When will the rules be finalized?

The regulations are expected to be finalized “mid-2016.”  No one can predict exactly when the DOL will finalize them, but the agency has indicated that it wants to see the first quarter employment and earnings data before the regulations are issued.  Presumably, there will be a 120-day window before the regulations are enforced, so employers have a chance to prepare for the new law.

Is it certain these regulations will go into effect?

Probably, though there is a slight hope that Congress will act, as it can, to either stop or at least slow down the process.  There is actually a way Congress could delay the issue (through the Congressional Review Act) at least until the November elections, but I wouldn’t hold my breath given Congress’s track record.

Assuming that Congress does not get its act together and assuming the final regulations are close to what we have seen, despite the hue and cry of business leaders in all fifty states, energy employers will have to grapple with a very different overtime world.  And so will their employees.

Net result?

While the government seeks to increase overtime amounts, as if by magic, and although there is sure to be some increase in overtime and business costs, what I believe will actually happen is that employers will simply have to adjust workforces to avoid what might otherwise be a huge hit.  The bottom line is the bottom line – there is only so much money in the pot to pay workers.  We can clamor for overtime all we want, but the reality is that budgets are what they are, and the public will pay only so much.

What does “adjust workforces” mean?

First of all, this means that folks who worked hard to earn resume-building, entry level (and mid-level) managerial positions and got the distinction of moving into a “salaried” position may suddenly find that they are effectively demoted – salaries may be cut or eliminated with new hourly pay, positions may be reclassified as “assistants” or “hourly coordinators” or something like that.  They will be put on the clock.  Essentially pay and workforces will be flattened.  They have to be.  Companies will find ways to comply, as they must, and they will do so while keeping the business on budget, as shareholders demand.  Second, the search for less expensive overseas workers may intensify, which would put further pressure on employment here.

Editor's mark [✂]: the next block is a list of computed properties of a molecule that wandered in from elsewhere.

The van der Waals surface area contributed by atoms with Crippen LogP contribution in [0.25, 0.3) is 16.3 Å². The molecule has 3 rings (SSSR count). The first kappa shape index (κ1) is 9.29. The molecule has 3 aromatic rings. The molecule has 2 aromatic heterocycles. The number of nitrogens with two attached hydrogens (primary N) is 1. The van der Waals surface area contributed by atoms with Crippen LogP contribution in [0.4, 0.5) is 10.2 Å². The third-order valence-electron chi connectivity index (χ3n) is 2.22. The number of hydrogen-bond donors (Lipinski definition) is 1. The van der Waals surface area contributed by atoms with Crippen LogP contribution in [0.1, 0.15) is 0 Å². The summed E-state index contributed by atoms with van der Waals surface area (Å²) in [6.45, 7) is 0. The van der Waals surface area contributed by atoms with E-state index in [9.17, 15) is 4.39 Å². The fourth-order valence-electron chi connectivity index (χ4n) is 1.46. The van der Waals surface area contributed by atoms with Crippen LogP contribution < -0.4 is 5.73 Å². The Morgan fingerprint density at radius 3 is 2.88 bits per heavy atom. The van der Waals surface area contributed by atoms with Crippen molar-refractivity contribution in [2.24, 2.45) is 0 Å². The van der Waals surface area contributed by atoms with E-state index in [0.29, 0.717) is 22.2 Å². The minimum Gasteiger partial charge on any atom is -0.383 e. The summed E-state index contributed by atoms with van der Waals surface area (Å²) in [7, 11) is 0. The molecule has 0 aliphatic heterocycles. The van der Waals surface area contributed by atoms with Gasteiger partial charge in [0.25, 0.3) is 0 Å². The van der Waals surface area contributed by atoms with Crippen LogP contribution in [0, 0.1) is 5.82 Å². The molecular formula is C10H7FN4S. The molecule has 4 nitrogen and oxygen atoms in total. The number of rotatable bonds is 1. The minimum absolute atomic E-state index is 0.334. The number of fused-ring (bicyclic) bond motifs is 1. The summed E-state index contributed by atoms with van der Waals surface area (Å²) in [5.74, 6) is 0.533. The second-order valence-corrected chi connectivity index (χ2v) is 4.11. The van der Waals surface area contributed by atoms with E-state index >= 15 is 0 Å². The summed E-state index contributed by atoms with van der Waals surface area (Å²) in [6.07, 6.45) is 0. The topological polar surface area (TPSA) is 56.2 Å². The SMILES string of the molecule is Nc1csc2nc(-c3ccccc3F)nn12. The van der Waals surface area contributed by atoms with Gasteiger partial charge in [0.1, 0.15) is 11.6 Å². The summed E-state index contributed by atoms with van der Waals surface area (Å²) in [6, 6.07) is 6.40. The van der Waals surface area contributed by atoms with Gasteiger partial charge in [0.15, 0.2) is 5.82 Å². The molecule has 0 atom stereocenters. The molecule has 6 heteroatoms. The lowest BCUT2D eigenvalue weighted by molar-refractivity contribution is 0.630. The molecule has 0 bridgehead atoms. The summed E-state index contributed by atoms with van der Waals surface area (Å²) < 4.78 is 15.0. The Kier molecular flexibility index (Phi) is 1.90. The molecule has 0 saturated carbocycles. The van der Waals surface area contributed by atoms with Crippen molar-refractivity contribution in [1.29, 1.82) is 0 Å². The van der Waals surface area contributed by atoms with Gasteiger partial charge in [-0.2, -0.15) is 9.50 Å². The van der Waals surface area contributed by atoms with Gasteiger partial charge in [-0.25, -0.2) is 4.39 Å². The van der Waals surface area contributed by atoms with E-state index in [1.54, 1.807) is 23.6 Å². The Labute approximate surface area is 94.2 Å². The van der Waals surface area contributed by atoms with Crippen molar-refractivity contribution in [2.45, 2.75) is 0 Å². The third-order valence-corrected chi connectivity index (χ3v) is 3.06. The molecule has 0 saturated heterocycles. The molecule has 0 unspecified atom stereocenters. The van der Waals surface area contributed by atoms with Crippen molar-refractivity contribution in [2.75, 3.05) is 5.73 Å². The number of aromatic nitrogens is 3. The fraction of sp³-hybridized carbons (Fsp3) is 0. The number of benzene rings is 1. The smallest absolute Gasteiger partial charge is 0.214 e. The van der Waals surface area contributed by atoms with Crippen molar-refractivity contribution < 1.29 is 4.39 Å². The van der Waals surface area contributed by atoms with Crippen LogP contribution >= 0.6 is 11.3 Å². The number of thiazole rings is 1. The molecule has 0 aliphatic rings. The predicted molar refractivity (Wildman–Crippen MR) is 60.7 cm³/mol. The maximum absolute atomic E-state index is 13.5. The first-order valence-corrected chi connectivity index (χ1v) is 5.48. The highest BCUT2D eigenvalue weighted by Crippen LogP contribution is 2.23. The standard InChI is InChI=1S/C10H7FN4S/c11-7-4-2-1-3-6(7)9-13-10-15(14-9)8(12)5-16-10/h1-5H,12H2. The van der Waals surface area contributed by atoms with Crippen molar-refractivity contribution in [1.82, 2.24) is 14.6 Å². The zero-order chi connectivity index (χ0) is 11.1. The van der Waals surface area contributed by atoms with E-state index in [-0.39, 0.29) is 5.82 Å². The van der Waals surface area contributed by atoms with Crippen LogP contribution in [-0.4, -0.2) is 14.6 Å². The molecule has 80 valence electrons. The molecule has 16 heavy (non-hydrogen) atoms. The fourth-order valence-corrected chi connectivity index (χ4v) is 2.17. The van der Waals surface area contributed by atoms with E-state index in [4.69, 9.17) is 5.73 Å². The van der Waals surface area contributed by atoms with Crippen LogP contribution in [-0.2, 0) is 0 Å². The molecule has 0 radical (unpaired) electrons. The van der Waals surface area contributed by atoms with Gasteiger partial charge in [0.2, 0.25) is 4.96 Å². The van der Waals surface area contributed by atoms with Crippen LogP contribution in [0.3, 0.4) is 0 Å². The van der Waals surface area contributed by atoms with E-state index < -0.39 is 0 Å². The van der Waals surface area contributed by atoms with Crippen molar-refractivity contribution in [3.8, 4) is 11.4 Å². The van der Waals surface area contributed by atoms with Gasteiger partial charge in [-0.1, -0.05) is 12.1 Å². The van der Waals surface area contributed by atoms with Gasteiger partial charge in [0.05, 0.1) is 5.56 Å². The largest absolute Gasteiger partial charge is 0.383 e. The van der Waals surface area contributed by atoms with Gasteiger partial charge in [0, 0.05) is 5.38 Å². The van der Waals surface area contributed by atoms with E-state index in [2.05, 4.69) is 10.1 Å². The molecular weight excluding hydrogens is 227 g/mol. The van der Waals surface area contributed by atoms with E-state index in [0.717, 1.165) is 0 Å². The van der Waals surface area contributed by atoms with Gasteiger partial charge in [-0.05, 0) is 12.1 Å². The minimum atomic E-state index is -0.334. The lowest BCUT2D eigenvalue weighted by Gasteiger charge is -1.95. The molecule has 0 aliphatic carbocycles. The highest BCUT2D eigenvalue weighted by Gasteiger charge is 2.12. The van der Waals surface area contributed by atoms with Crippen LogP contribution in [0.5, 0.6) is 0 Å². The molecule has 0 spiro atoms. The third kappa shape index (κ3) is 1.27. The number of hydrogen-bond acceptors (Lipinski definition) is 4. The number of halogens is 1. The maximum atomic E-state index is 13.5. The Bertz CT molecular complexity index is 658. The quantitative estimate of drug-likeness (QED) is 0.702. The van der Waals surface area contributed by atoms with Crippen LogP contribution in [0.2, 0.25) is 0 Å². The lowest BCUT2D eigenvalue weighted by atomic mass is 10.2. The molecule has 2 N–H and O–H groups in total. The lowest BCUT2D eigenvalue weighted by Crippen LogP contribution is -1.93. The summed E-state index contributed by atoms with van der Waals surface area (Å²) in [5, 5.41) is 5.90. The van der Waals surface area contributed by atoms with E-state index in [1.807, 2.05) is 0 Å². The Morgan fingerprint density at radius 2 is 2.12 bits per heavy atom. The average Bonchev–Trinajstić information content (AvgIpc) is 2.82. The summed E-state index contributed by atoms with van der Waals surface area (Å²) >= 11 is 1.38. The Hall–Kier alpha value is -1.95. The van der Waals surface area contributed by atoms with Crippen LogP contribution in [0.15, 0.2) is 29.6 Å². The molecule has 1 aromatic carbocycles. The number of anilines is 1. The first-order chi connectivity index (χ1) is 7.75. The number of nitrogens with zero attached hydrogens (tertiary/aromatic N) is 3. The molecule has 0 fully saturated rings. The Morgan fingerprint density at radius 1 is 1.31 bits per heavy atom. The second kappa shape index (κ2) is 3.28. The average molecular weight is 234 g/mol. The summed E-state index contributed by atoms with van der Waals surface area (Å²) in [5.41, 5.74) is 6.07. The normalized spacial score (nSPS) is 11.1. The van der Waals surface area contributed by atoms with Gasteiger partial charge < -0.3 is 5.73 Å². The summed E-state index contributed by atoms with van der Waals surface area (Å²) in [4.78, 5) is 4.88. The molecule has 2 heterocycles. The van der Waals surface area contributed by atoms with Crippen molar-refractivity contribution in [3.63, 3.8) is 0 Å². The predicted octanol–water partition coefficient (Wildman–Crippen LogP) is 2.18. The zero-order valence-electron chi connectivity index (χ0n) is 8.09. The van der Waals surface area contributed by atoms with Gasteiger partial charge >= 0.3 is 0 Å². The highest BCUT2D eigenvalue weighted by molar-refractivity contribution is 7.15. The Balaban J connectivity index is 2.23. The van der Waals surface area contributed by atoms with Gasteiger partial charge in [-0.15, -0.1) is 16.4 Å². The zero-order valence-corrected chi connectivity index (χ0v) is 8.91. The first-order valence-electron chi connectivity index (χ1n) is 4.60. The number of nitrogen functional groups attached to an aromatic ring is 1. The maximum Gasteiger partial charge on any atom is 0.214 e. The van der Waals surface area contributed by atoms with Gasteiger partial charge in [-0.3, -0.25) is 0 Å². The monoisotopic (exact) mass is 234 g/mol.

And the fallout will not be pretty internally.  Rather than the stated ideal of supposedly raising workers up, I believe the result will be the direct opposite – but perhaps that is the goal?

Risks

The stakes for noncompliance are high.  As I alluded to above, in overtime lawsuits, not only are “back wages” due to a complainant, but that amount is generally doubled in court as “liquidated damages,” and attorneys’ fees are recoverable, too.  And employer risks increase exponentially with the use of “collective actions” (the FLSA class action) in order to recoup the most money for groups of employees.

One can expect that with the new regulations there will be new lawsuits, too.  When the FLSA was last revamped in 2004, lawsuits spiked, as if lawyers rediscovered a law (that had been on the books since 1938).  Without question, that will happen again with these new regulations, too, and employers who are unaware may be caught flat-footed.

Planning for the future

That is why it is worthwhile for energy employers to get ready for these changes, which may be final in less than six months, with an additional 120 days (maybe) before actual enforcement.  This means sometime in the latter half of 2016 the new rules will probably have to be reckoned with.  So, now is the time to start to plan, to review positions, and to audit compensation.  Or to call your Congressman.